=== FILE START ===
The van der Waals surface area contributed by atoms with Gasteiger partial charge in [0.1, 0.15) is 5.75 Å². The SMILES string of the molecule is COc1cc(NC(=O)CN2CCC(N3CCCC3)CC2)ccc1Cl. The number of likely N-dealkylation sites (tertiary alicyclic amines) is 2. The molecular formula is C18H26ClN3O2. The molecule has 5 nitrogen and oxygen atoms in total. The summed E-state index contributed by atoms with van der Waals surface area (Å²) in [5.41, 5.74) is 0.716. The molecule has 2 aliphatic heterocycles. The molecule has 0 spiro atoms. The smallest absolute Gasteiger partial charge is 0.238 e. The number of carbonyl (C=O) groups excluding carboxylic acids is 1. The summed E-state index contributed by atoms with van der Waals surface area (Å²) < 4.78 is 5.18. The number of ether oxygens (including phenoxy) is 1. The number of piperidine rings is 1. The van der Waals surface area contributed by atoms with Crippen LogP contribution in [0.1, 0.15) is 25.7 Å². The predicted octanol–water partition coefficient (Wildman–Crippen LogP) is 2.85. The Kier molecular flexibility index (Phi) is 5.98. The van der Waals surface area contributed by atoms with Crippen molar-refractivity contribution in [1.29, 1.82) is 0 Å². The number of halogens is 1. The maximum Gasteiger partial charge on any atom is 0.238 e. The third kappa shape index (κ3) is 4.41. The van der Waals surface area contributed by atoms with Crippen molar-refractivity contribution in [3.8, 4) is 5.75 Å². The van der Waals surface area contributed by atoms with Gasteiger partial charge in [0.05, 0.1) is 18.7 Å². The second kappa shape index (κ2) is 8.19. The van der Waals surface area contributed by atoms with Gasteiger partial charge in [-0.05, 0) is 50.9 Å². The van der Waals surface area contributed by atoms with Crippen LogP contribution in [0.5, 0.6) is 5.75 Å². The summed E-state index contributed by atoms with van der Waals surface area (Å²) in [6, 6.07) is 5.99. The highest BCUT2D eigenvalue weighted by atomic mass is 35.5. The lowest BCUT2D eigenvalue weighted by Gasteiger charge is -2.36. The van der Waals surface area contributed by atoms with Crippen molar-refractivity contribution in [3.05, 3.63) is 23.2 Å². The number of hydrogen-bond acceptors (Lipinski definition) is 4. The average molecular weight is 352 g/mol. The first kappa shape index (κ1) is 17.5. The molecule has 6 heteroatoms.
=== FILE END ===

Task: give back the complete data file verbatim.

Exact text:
The van der Waals surface area contributed by atoms with Gasteiger partial charge in [0.1, 0.15) is 5.75 Å². The SMILES string of the molecule is COc1cc(NC(=O)CN2CCC(N3CCCC3)CC2)ccc1Cl. The number of likely N-dealkylation sites (tertiary alicyclic amines) is 2. The molecular formula is C18H26ClN3O2. The molecule has 5 nitrogen and oxygen atoms in total. The summed E-state index contributed by atoms with van der Waals surface area (Å²) in [5.41, 5.74) is 0.716. The molecule has 2 aliphatic heterocycles. The molecule has 0 spiro atoms. The smallest absolute Gasteiger partial charge is 0.238 e. The number of carbonyl (C=O) groups excluding carboxylic acids is 1. The summed E-state index contributed by atoms with van der Waals surface area (Å²) < 4.78 is 5.18. The number of ether oxygens (including phenoxy) is 1. The number of piperidine rings is 1. The van der Waals surface area contributed by atoms with Crippen LogP contribution in [0.1, 0.15) is 25.7 Å². The predicted octanol–water partition coefficient (Wildman–Crippen LogP) is 2.85. The Kier molecular flexibility index (Phi) is 5.98. The van der Waals surface area contributed by atoms with Crippen molar-refractivity contribution in [1.29, 1.82) is 0 Å². The number of halogens is 1. The maximum Gasteiger partial charge on any atom is 0.238 e. The third kappa shape index (κ3) is 4.41. The van der Waals surface area contributed by atoms with Crippen molar-refractivity contribution in [3.8, 4) is 5.75 Å². The van der Waals surface area contributed by atoms with Gasteiger partial charge in [0.05, 0.1) is 18.7 Å². The second kappa shape index (κ2) is 8.19. The van der Waals surface area contributed by atoms with Gasteiger partial charge in [-0.05, 0) is 50.9 Å². The van der Waals surface area contributed by atoms with Crippen LogP contribution in [0.5, 0.6) is 5.75 Å². The summed E-state index contributed by atoms with van der Waals surface area (Å²) in [6, 6.07) is 5.99. The highest BCUT2D eigenvalue weighted by atomic mass is 35.5. The lowest BCUT2D eigenvalue weighted by Gasteiger charge is -2.36. The van der Waals surface area contributed by atoms with Crippen molar-refractivity contribution in [3.05, 3.63) is 23.2 Å². The number of hydrogen-bond acceptors (Lipinski definition) is 4. The average molecular weight is 352 g/mol. The first kappa shape index (κ1) is 17.5. The molecule has 6 heteroatoms.